Last month Lord O’Shaughnessy published his independent review into the UK’s commercial clinical trials landscape, and you may have seen him talking about it at the House of Lords Science and Technology Committee a couple of weeks ago.
The review was published alongside the government’s response, setting out actions to dramatically improve health research in the UK, focusing on improving the delivery of commercially funded clinical trials taking place here.
We welcomed the government’s response. Getting this right will lead to better evidence from research, that will improve access to safer and more effective treatments and save lives, and we have a key role to play in doing this.
During the committee hearing Lord O’Shaughnessy discussed how the number of clinical trials run by pharmaceutical companies in the UK has declined over recent years.
He also highlighted the recommendations in his review to help address this decline so that research can improve care faster.
The Lord O’Shaughnessy review and the Government’s response are really important because more research taking place in the UK means more opportunities for people in the UK to take part in clinical trials.
We’re here to make it easier to do research that people can trust, so we’re going to play a key role in making the Government’s commitments a reality.
We’re working with organisations across UK clinical research to drive this work forward. This includes:
- working with the Medicines and Healthcare products Regulatory Agency (MHRA), on achieving a 60-day turnaround time for regulatory approvals. Our Research Ethics review timelines are usually well within 60 days, so we are working with MHRA to make sure that our combined review achieves the 60-day target every time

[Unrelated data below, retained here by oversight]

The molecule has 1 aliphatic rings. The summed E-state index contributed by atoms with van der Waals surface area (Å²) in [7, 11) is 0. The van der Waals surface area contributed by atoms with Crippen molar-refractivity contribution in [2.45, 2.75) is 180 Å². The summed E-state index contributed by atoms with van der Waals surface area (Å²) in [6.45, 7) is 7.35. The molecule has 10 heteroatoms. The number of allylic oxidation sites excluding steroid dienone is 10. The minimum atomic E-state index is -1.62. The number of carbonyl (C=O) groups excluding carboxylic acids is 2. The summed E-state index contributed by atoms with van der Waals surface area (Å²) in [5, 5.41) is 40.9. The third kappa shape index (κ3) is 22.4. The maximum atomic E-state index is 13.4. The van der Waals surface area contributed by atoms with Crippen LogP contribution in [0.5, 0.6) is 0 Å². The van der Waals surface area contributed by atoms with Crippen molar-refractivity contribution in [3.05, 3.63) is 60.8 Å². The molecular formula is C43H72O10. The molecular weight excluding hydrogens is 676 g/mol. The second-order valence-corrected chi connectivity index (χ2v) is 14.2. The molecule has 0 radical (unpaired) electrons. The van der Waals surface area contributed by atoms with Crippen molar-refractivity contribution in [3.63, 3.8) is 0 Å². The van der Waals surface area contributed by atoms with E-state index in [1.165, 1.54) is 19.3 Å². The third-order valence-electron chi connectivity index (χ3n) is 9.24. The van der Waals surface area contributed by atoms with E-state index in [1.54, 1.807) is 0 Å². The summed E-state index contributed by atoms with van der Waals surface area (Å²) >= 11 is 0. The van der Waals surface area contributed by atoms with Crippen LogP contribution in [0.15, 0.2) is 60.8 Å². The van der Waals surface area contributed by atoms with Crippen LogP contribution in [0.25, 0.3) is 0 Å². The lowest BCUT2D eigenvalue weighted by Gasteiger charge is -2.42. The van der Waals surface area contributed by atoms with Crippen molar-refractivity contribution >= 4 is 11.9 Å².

- leading cross-sector work to establish a common approach to contacting patients about research. We know that people want to be offered opportunities to be involved in research relevant to them. Data in health records, databases and registries can help identify people to invite, but this personal data must be kept safe and secure. This work will help work out how we can make this possible to do in a way that people can trust
- supporting implementation of enhanced National Contract Value Review. To run trials in NHS sites, sponsors need to reach agreement on contractual terms of the trial delivery including costing. The NCVR was put in place to introduce a national streamlined approach to this service for commercial trials, making it easier to set up and conduct commercial research in the NHS
- working with NHS England, the Department of Health and Social Care and the National Institute for Health Care Research, to address delays in the set-up of research not caused by costing or contracting. Alongside the regulatory reviews, the sites where the research will take place need to put in place the arrangements to run the trial, so that they are ready to start when the study is approved. This process is inconsistent, as it depends on decisions made by individual NHS organisations and adds delays to the time for setting up a trial
- supporting efforts to collate and publish transparent performance data so that it is easier to see how well we are performing in the UK.
We’re delighted the O’Shaughnessy review and the government’s response recognise our important role in the UK research landscape and that they have confidence in us to build on work already underway.
They highlight some of the improvements we’ve already made as part of a UK-wide collaboration to improve clinical research and deliver a shared vision for clinical research delivery that will improve the lives of people across the UK.
This includes working with the MHRA on our combined review service, which saves researchers time on administrative procedures.
The Lord O’Shaughnessy recommendations build on great work that is already underway and, while they are focused on making the UK a better place to do commercial clinical trials, they will bring benefits for all clinical research.
We’re really excited to be working together with our partners to make the UK one of the easiest places in the world to do research people can trust.
We look forward to keeping you updated on our progress over the coming months.